Effort to Protect Residents and Workers from Mesothelioma Will Cost EPA $1 Million

When a building slated for demolition is found to be contaminated with asbestos, it sets off alarm bells: the risk of mesothelioma from airborne asbestos fibers is real, and special remediation action is required. A stark reminder of this can be seen in the town of Otsego, Michigan, where the demolition of the former Rock Teen Paper Mill’s power plant has just been approved with an eye-popping price tag of nearly $1 million.

According to Paul Ruesch of the Environmental Protection Agency, the high level of asbestos contamination in the building raised real concerns about mesothelioma risk, especially in light of the building’s structural defects. The cost to demolish the same buildings without asbestos contamination would have been less than half what this project will cost, and even in asbestos-contaminated buildings a less expensive process normally takes place, with asbestos surgically removed prior to the building being taken down. In this case, the EPA will be using a crane and claw operation to take the building down from the outside, constantly misting the property in order to prevent any dust from arising. After the building is down all materials will be sealed and removed for proper, specialized asbestos disposal. A team will be monitoring air quality in the vicinity, while another ensures that there is no asbestos contamination from any runoff of water from the misting operation.

Prior to regulations and safety procedures being put in place, the demolition of an asbestos-contaminated building risked mesothelioma and other asbestos-related diseases to both workers and those in the vicinity of the project. Funding for this type of operation is provided by the EPA’s Superfund site cleanup fund, though the agency will likely attempt to get compensation from the building’s previous owners.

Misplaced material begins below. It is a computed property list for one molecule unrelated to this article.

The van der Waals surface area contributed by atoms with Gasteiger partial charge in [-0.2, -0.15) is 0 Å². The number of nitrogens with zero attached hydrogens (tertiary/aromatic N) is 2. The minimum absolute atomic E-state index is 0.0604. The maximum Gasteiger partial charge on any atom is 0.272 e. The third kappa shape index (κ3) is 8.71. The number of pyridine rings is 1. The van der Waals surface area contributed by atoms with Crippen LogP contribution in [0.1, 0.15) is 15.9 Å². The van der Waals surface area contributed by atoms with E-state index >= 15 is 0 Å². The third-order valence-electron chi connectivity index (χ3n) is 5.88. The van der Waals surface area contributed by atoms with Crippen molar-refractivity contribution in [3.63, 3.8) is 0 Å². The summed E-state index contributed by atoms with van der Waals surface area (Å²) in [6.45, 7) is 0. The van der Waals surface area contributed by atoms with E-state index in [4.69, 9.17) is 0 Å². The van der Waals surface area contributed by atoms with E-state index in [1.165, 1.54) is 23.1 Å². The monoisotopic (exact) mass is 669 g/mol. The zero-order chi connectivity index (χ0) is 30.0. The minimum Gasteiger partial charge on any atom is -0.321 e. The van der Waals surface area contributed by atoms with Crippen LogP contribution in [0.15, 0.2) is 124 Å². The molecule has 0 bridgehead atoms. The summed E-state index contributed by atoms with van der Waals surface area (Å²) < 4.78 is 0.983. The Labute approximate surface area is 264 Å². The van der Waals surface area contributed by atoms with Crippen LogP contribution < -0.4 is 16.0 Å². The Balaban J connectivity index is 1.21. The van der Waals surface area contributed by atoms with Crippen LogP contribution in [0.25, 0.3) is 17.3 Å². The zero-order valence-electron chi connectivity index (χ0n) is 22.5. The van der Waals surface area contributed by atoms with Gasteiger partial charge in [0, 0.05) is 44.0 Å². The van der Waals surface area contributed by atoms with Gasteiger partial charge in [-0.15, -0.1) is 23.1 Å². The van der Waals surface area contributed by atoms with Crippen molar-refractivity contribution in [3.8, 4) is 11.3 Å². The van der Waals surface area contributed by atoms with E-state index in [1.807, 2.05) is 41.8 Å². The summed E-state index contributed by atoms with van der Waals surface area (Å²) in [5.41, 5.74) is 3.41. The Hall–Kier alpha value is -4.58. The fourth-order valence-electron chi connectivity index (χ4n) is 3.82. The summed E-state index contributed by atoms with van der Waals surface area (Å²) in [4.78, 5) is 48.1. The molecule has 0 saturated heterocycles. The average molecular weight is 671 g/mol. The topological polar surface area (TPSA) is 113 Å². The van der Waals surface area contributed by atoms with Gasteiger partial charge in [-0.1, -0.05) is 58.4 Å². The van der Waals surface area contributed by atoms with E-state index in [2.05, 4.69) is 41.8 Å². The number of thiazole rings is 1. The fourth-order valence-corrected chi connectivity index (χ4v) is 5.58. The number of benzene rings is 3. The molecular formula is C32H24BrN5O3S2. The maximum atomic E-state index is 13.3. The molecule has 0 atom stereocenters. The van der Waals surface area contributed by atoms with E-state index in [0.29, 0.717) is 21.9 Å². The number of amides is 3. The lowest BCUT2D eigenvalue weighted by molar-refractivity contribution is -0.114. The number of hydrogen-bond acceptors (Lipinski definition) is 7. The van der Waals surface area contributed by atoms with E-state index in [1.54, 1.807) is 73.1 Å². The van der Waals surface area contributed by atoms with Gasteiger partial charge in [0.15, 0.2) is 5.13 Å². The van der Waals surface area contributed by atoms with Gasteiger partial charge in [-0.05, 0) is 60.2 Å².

The shift in the way that asbestos is handled is a direct result of actions taken after it was discovered that the mineral caused mesothelioma and other diseases. Unfortunately that information came too late for many of America’s veterans, who were exposed to the carcinogen while they served our country. If you have been affected by asbestos and you need information about your rights or the resources available to you, contact us today at 1-800-726-7245.

Author: Terri Oppenheimer

Terri Oppenheimer is an independent writer, editor, and proofreader. She graduated from the College of William and Mary with a degree in English. Her dreams of a writing career were diverted by a need to pay her bills. She spent a few years providing the copy for a major retailer, then landed a lucrative career in advertising sales. With college bills for all three of her kids paid, she left corporate America for a return to her original goal of writing. She specializes in providing content for websites and finds tremendous enjoyment in the things she learns while doing her research. Her specific areas of interest include health and fitness, medical research, and the law.